Reflections on Malcolm’s 90th

(comments made at the Positive Black Folks in Action Birthday Celebration at Shaw Library, Washington DC)

Like most people of my generation, Malcolm X was merely, the fiery, brash counterpart to the genteel, if not accommodating Martin Luther King, Jr. This gave us the kind of bravado, toughness, coolness, from which to launch a politics of resistance. But we did not really know what we were resisting, at least not in the way that Malcolm did. What I would come to learn later was that Malcolm was a student, a scholar, and an organizer. We were just mad.

My introduction to the depth and the breadth of Malcolm X was with someone who knew and struggled with him: Maxwell Stanford. It was until I interacted with someone that Malcolm touched, someone who listened to his words, someone that acted his politics, someone who could barely utter his name without tears welling up in his eyes, that I knew the profundity of Malcolm X. It was that experience that allowed me to rediscover Malcolm in his full humanity. And in rediscovering Malcolm, in a way, I rediscovered Black radicalism, in its many forms, but constant rhythms.

In that moment of face-to-face interaction, Malcolm became more than what external mediated spaces sought to produce for our consumption. This is the danger of media: whether it be Hollywood, the New York Times, or even the book publishing industry. There is a certain feeling of being in space and in community with people that serves as the launching point for a truly liberationist politics. Something I doubt that social media can hope to replicate.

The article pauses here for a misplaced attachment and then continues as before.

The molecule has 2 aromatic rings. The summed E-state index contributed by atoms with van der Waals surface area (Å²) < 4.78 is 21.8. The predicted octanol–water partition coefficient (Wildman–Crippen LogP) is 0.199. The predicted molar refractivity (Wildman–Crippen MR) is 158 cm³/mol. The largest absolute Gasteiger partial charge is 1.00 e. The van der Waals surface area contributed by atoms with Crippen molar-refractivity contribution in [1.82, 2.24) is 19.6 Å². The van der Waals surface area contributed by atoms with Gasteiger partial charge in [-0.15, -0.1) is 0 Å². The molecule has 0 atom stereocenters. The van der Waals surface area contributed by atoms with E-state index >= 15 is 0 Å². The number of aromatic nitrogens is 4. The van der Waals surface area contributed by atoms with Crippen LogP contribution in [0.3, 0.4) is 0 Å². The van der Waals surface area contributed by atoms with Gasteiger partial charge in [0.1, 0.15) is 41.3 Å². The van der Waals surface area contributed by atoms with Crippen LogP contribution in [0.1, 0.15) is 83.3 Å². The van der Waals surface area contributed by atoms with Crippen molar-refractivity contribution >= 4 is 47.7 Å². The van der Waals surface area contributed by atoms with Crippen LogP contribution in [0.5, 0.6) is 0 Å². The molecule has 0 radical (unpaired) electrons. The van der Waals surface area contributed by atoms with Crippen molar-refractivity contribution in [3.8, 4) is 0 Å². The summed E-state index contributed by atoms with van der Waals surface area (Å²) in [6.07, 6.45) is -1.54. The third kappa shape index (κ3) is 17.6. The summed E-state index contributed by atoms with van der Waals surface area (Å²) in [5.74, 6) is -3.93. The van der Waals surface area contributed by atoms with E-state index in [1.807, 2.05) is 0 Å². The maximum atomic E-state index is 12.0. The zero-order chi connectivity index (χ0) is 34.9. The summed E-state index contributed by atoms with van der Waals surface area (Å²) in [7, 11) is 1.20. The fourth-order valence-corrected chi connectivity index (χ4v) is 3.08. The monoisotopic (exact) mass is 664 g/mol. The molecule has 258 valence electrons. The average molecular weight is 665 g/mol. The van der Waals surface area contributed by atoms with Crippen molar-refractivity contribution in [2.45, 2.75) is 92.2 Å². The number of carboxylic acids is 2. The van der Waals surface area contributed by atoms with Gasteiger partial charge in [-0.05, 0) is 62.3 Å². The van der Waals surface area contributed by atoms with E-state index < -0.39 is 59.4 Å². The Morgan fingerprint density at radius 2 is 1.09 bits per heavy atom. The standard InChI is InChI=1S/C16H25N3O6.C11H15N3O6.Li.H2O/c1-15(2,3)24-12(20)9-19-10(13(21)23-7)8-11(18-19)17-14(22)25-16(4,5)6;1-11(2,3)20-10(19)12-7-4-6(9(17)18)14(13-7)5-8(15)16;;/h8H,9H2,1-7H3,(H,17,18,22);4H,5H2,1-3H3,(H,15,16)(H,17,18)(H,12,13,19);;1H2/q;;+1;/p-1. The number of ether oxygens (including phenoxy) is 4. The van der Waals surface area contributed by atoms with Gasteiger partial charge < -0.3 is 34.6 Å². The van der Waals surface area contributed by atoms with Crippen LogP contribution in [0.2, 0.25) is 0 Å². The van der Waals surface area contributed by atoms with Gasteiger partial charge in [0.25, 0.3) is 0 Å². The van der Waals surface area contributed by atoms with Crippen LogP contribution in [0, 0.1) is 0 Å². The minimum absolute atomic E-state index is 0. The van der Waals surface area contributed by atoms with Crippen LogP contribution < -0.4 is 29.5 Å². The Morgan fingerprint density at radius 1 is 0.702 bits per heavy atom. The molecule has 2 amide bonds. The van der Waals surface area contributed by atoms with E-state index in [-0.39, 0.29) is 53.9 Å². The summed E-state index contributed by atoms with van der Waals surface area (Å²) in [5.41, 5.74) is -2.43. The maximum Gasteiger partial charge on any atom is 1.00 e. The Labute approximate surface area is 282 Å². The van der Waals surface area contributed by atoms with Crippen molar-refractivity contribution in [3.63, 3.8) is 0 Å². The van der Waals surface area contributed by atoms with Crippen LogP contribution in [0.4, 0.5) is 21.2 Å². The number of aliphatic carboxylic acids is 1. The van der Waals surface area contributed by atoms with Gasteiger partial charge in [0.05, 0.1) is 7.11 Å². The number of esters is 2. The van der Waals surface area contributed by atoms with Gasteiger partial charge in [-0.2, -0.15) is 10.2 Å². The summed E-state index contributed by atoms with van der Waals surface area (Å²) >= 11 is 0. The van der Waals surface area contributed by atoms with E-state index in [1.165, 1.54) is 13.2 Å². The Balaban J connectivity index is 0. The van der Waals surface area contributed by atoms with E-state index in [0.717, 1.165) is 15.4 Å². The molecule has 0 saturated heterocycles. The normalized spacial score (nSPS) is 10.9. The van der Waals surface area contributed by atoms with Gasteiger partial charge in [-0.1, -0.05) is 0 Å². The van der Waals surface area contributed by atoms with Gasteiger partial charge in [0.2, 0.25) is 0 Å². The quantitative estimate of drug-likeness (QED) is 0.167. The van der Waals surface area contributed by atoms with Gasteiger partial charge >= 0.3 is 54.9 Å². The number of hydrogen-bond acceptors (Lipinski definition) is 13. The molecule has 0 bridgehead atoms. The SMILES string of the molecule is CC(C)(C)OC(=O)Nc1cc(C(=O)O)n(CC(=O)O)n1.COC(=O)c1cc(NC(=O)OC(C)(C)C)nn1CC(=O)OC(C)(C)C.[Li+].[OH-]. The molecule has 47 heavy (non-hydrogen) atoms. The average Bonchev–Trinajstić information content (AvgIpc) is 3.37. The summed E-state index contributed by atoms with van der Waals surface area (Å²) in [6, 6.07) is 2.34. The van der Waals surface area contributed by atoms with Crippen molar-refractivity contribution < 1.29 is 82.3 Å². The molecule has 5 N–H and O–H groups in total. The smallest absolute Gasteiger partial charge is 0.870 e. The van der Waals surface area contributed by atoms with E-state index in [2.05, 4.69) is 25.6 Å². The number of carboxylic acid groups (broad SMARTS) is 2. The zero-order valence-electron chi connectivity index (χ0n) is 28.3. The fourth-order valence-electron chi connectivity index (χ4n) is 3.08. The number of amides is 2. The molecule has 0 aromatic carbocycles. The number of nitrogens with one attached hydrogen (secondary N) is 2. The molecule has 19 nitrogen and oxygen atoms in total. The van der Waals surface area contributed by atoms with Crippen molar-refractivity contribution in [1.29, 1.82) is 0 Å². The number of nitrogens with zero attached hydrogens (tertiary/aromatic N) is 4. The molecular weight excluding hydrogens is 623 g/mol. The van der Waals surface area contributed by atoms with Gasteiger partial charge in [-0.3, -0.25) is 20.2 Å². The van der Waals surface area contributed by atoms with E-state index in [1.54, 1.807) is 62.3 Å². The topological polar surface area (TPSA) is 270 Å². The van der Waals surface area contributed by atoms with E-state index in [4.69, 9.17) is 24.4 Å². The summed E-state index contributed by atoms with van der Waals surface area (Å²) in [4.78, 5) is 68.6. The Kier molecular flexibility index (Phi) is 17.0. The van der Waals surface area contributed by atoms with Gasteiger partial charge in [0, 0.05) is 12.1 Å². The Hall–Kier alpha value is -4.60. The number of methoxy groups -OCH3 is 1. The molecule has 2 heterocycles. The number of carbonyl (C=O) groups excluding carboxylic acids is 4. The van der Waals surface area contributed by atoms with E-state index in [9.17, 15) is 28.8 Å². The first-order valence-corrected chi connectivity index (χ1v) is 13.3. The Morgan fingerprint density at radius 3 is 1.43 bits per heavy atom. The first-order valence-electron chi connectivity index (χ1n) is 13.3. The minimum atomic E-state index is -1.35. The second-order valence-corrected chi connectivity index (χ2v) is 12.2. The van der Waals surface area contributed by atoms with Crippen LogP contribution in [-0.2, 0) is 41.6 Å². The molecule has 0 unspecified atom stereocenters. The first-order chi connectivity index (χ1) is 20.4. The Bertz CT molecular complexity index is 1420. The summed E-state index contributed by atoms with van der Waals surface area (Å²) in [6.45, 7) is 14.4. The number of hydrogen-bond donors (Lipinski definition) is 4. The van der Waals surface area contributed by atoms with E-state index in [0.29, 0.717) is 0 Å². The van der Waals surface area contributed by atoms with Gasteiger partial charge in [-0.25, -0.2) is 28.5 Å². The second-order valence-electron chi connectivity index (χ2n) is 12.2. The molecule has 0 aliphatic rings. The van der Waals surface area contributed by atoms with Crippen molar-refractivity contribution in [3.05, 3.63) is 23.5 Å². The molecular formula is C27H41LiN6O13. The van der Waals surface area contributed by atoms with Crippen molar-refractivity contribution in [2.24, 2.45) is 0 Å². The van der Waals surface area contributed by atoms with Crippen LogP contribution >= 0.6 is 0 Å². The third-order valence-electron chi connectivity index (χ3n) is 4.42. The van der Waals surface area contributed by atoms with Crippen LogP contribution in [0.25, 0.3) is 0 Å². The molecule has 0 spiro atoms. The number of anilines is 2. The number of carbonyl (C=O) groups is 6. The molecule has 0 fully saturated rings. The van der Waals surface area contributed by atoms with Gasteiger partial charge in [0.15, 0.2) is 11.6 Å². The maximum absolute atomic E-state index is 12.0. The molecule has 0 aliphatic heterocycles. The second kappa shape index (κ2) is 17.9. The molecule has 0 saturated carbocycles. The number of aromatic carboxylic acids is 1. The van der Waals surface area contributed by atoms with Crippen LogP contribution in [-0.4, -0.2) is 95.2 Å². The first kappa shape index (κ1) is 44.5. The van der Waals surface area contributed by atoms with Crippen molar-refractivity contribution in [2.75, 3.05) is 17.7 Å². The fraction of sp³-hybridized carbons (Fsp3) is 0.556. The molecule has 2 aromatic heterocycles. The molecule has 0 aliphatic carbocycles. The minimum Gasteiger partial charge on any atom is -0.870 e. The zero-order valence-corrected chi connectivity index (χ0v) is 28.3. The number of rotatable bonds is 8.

Everyone that I have come in contact with that knew Malcolm X always begins their recollection with this aspect of his life: his ability to be in community with people of African descent and others and the great deal of respect he had for their humanity. This may be his greatest legacy, but when we move it beyond mere interpersonal relations to a confrontation with the realpolitik of the modern world, we are able to see how his life might show us a way forward.

Malcolm was nothing if not an advocate for the idea that African people must assert, protect, and live their humanity as a precondition for any politics of freedom. This remains the central animating logic of Black radicalism. We must hold it dear. And we must resist the attempts to read Malcolm X as a caricature of rage or as an activist who would see us fight for equality in a fundamentally racist society. In other words, we must go beyond mediated interactions with Malcolm’s legacy and be in community with our great ancestor.


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